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Brain Behav Evol. 1995;46(4-5):209-23.

The dorsal thalamus of jawed vertebrates: a comparative viewpoint.

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Ivory Tower Neurobiology Institute, Arlington, VA 22207, USA.


In anamniotes, the dorsal thalamus comprises: (1) a caudal division, the collothalamus, which receives its predominant input from the midbrain roof and projects ipsilaterally to the telencephalon, predominantly to the striatum, and (2) a rostral division, the lemnothalamus, which predominantly receives a direct retinal (lemniscal) input and projects bilaterally to the telencephalon, predominantly to the pallium. In amniotes, collothalamic nuclei relay visual, auditory, and somatosensory-multisensory inputs from the midbrain roof to the ipsilateral telencephalon, terminating in both striatum and pallium. For example, the collothalamic visual nuclei consist of the LP-pulvinar complex in mammals and nucleus rotundus in diapsid reptiles, birds, and turtles. Among amniotes, the latter nuclei are homologous to each other as discrete nuclei, as are the collothalamic auditory and collothalamic somatosensory-multisensory nuclei. Lemnothalamic nuclei (and nuclear groups) in amniotes predominantly (and/or plesiomorphically) receive lemniscal inputs; some project to the telencephalon bilaterally, and most, in contrast to collothalamic nuclei, do not project to the striatum. In mammals, the lemnothalamic nuclei include most of those in the anterior, medial, intralaminar, and ventral nuclear groups and the dorsal lateral geniculate nucleus. In diapsid reptiles, they include the dorsomedial and dorsolateral anterior nuclei and the dorsal lateral optic nucleus; comparable nuclei are present in birds and turtles, with birds additionally having a discrete somatosensory lemniscal relay nucleus. These lemnothalamic nuclei in each amniote radiation are homologous as a field to the lemnothalamus (i.e., nucleus anterior) in anamniotes. Both divisions of the dorsal thalamus were elaborated to some degree in the common ancestral amniote stock. A further major elaboration of the lemnothalamus characterized the ancestral stock of mammals and may have been one of the key events in early mammalian evolution. Birds have independently, to a lesser degree, elaborated the lemnothalamus.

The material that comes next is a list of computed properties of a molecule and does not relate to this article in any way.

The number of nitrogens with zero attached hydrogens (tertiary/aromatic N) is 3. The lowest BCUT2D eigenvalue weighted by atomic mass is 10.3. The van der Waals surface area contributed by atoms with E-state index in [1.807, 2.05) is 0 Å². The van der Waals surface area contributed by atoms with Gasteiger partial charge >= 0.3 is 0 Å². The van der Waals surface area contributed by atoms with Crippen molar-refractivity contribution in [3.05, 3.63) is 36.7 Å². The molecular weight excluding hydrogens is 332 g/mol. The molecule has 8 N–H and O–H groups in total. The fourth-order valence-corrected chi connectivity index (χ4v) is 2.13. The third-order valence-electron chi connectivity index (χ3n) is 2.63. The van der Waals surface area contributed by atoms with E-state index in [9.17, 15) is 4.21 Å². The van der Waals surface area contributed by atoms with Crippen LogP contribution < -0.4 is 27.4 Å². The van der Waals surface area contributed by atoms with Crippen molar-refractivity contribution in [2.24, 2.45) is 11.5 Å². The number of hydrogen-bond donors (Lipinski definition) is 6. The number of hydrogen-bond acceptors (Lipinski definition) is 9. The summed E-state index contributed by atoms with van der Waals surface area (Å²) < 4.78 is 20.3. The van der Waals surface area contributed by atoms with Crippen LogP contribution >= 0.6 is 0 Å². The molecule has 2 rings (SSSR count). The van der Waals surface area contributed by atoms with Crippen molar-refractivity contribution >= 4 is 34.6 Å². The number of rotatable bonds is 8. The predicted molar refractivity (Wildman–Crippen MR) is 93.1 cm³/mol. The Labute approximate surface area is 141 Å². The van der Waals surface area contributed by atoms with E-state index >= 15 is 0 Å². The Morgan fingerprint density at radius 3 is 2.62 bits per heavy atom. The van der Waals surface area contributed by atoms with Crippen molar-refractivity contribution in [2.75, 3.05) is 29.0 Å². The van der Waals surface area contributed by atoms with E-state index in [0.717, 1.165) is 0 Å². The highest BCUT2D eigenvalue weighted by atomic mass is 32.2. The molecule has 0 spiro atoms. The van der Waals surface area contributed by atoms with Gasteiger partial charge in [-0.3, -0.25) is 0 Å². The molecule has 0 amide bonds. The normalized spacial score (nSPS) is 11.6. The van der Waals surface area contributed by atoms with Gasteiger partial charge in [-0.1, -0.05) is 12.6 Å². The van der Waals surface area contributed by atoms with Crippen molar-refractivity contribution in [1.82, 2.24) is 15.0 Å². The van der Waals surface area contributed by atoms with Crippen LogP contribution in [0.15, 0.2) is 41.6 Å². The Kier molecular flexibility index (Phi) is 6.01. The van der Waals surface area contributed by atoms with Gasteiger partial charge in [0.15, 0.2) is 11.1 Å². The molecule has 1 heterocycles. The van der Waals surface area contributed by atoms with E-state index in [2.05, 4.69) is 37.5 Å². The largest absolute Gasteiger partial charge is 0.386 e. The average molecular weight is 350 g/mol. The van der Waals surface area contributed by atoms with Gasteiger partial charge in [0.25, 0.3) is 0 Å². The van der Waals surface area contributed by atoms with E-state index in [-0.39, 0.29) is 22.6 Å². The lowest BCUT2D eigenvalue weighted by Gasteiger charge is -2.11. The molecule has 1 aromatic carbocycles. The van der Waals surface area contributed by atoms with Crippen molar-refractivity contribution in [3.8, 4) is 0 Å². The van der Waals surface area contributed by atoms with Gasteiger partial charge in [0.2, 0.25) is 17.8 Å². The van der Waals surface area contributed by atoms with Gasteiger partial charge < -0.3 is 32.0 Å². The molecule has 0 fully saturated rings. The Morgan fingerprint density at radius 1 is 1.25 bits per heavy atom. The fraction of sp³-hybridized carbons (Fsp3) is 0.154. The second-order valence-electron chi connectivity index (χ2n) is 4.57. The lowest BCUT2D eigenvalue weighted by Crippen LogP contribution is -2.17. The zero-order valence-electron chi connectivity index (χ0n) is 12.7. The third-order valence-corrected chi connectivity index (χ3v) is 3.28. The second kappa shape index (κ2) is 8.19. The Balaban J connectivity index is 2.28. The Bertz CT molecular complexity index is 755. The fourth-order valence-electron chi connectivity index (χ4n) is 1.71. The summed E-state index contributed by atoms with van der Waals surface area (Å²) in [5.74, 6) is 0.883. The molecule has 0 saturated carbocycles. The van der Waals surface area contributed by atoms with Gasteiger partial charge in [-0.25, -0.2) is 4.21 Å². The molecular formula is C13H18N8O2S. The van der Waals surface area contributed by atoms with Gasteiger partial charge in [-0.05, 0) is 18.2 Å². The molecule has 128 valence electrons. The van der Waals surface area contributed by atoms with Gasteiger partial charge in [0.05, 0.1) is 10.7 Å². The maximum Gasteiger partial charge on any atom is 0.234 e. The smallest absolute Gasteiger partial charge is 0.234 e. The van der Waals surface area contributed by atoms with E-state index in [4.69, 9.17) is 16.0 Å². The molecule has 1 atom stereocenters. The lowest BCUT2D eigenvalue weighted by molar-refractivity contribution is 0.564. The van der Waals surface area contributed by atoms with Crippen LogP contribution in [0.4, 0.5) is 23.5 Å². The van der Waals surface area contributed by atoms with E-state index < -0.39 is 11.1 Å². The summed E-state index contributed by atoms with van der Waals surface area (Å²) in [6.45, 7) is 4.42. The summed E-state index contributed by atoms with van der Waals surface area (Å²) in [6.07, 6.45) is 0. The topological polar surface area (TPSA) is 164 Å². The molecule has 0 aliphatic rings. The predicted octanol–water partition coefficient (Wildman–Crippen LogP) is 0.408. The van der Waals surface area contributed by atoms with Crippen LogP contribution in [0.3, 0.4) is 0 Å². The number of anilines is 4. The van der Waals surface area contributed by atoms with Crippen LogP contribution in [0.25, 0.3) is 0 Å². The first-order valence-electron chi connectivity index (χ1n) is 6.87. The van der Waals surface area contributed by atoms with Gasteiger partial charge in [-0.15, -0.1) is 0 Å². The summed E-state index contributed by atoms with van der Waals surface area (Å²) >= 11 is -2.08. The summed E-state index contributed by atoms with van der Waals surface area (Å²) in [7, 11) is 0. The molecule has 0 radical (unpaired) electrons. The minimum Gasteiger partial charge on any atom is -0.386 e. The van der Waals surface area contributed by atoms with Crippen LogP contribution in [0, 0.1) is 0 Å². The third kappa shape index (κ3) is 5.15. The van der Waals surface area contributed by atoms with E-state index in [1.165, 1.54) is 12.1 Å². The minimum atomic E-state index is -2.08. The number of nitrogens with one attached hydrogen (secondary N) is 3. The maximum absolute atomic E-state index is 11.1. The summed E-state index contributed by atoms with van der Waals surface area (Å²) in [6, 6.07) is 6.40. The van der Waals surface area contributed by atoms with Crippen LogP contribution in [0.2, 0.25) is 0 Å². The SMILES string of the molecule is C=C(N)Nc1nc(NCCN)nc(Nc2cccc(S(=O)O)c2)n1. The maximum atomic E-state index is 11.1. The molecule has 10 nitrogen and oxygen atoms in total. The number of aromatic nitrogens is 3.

[Indexed for MEDLINE]

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